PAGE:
Protecting Our Heritage

Former Attorney General of Grenada, Rohan Phillip gave an interesting and timely presentation at the Annual General Meeting of Carriacou Historical Society held April 19, 2016 at the Museum’s conference room on Paterson Street.

Mr. Phillip provided an in-depth explanation of the three pieces of existing legislation dealing with the preservation and protection of the tri-island state’s natural, cultural and industrial heritage. Currently the only site on Carriacou that is officially protected by law, is at Grand Bay where the ongoing Carriacou Archaeological Project has unearthed a storehouse of Amerindian artifacts since 2003.

In response to this timely presentation a Heritage Committee was formed. Chaired by President Stephen Alexander, along with newly elected VP George McIntosh and Felix Mendes, this new sub-committee will investigate how the Society might take a more active role in preserving other historical and cultural sites that are not currently protected by law.

The idea of CHS holding a permanent seat on the executive council of the Grenada National Trust was put forward. GNT is the organization responsible for the listing of buildings and monuments of prehistoric, historic and architectural interest and places of natural beauty.

Mr. Phillip suggested that CHS might consider petitioning to have the museum itself (which is housed in a former cotton ginnery) listed as a protected site, but he pointed out the onerous responsibility that comes with such a designation. Once a site becomes listed, even if the ruins are located on private property, the law obliges the owner to provide perpetual maintenance, accessibility to the public, and protective enclosures, all at their own expense. It’s easy to see that the cost of undertaking such a noble venture may be prohibitive.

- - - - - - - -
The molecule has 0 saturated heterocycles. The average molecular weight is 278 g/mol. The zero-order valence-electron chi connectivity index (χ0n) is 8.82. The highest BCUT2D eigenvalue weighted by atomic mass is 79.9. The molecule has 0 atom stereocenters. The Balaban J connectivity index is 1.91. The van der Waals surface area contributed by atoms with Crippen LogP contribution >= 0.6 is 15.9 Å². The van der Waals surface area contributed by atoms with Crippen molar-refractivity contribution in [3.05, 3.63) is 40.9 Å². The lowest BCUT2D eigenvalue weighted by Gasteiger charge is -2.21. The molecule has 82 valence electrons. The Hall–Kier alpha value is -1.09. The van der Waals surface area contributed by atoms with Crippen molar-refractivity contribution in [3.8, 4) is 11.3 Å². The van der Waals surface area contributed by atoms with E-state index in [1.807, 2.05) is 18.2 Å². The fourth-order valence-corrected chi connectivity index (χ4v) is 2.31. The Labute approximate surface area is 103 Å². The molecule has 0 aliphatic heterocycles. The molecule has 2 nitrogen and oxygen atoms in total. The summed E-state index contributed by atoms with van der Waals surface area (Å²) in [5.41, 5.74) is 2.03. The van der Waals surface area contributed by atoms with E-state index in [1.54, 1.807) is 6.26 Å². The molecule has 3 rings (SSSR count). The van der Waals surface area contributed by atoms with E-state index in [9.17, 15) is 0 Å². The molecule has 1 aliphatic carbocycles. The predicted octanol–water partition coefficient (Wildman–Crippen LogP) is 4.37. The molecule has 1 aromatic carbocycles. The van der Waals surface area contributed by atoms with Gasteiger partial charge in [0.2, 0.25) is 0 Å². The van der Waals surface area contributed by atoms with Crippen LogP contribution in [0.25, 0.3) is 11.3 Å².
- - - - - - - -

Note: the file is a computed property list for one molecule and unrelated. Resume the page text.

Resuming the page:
The precarious state of some sugar mills on Carriacou (which have recently been pilfered of their stone facings and robbed of the keystones which support the arches) and the disappearance of ruins on privately owned lands is of great concern. Should CHS be working to have these sites protected by law, or is there some way it can be accomplished through public awareness? Stiff fines and jail time were certainly meant to deter these crimes when the legislation was passed into law, but by highlighting the situation and informing people that there is no legal protection for many of our historic sites in place, could it have an adverse effect? These are just some of the challenges we face when we talk about protecting our heritage.

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